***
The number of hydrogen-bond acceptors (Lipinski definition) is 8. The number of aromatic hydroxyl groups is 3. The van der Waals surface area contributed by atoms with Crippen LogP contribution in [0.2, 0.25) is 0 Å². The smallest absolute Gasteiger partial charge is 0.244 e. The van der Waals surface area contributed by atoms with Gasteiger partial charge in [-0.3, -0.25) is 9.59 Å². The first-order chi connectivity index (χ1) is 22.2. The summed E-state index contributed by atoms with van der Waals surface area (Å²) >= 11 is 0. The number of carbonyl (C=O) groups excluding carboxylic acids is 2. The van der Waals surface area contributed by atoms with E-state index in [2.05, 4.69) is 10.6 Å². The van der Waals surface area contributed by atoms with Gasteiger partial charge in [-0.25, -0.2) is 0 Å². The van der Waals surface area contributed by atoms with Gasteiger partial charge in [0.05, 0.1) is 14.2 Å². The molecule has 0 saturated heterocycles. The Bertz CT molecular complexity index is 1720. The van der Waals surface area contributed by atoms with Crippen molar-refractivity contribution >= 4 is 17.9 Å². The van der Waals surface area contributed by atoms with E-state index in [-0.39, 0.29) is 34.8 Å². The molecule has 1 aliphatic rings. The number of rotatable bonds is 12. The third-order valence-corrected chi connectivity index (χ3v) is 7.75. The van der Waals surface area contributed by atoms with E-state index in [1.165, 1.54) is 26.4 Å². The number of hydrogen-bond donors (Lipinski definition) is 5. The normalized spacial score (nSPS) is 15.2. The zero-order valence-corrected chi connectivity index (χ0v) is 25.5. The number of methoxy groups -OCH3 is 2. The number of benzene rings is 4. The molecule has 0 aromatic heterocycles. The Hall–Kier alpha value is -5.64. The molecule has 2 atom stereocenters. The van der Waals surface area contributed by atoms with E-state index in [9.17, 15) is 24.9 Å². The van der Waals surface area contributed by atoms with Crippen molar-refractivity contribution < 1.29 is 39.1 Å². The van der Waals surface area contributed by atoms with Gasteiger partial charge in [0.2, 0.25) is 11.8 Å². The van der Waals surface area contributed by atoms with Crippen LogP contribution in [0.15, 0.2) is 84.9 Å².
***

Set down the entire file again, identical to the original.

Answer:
The number of hydrogen-bond acceptors (Lipinski definition) is 8. The number of aromatic hydroxyl groups is 3. The van der Waals surface area contributed by atoms with Crippen LogP contribution in [0.2, 0.25) is 0 Å². The smallest absolute Gasteiger partial charge is 0.244 e. The van der Waals surface area contributed by atoms with Gasteiger partial charge in [-0.3, -0.25) is 9.59 Å². The first-order chi connectivity index (χ1) is 22.2. The summed E-state index contributed by atoms with van der Waals surface area (Å²) >= 11 is 0. The number of carbonyl (C=O) groups excluding carboxylic acids is 2. The van der Waals surface area contributed by atoms with E-state index in [2.05, 4.69) is 10.6 Å². The van der Waals surface area contributed by atoms with Gasteiger partial charge in [-0.25, -0.2) is 0 Å². The van der Waals surface area contributed by atoms with Gasteiger partial charge in [0.05, 0.1) is 14.2 Å². The molecule has 0 saturated heterocycles. The Bertz CT molecular complexity index is 1720. The van der Waals surface area contributed by atoms with Crippen molar-refractivity contribution >= 4 is 17.9 Å². The van der Waals surface area contributed by atoms with E-state index in [-0.39, 0.29) is 34.8 Å². The molecule has 1 aliphatic rings. The number of rotatable bonds is 12. The third-order valence-corrected chi connectivity index (χ3v) is 7.75. The van der Waals surface area contributed by atoms with E-state index in [1.165, 1.54) is 26.4 Å². The number of hydrogen-bond donors (Lipinski definition) is 5. The normalized spacial score (nSPS) is 15.2. The zero-order valence-corrected chi connectivity index (χ0v) is 25.5. The number of methoxy groups -OCH3 is 2. The number of benzene rings is 4. The molecule has 0 aromatic heterocycles. The Hall–Kier alpha value is -5.64. The molecule has 2 atom stereocenters. The van der Waals surface area contributed by atoms with E-state index in [9.17, 15) is 24.9 Å². The van der Waals surface area contributed by atoms with Crippen molar-refractivity contribution < 1.29 is 39.1 Å². The van der Waals surface area contributed by atoms with Gasteiger partial charge in [0.2, 0.25) is 11.8 Å². The van der Waals surface area contributed by atoms with Crippen LogP contribution in [0.15, 0.2) is 84.9 Å².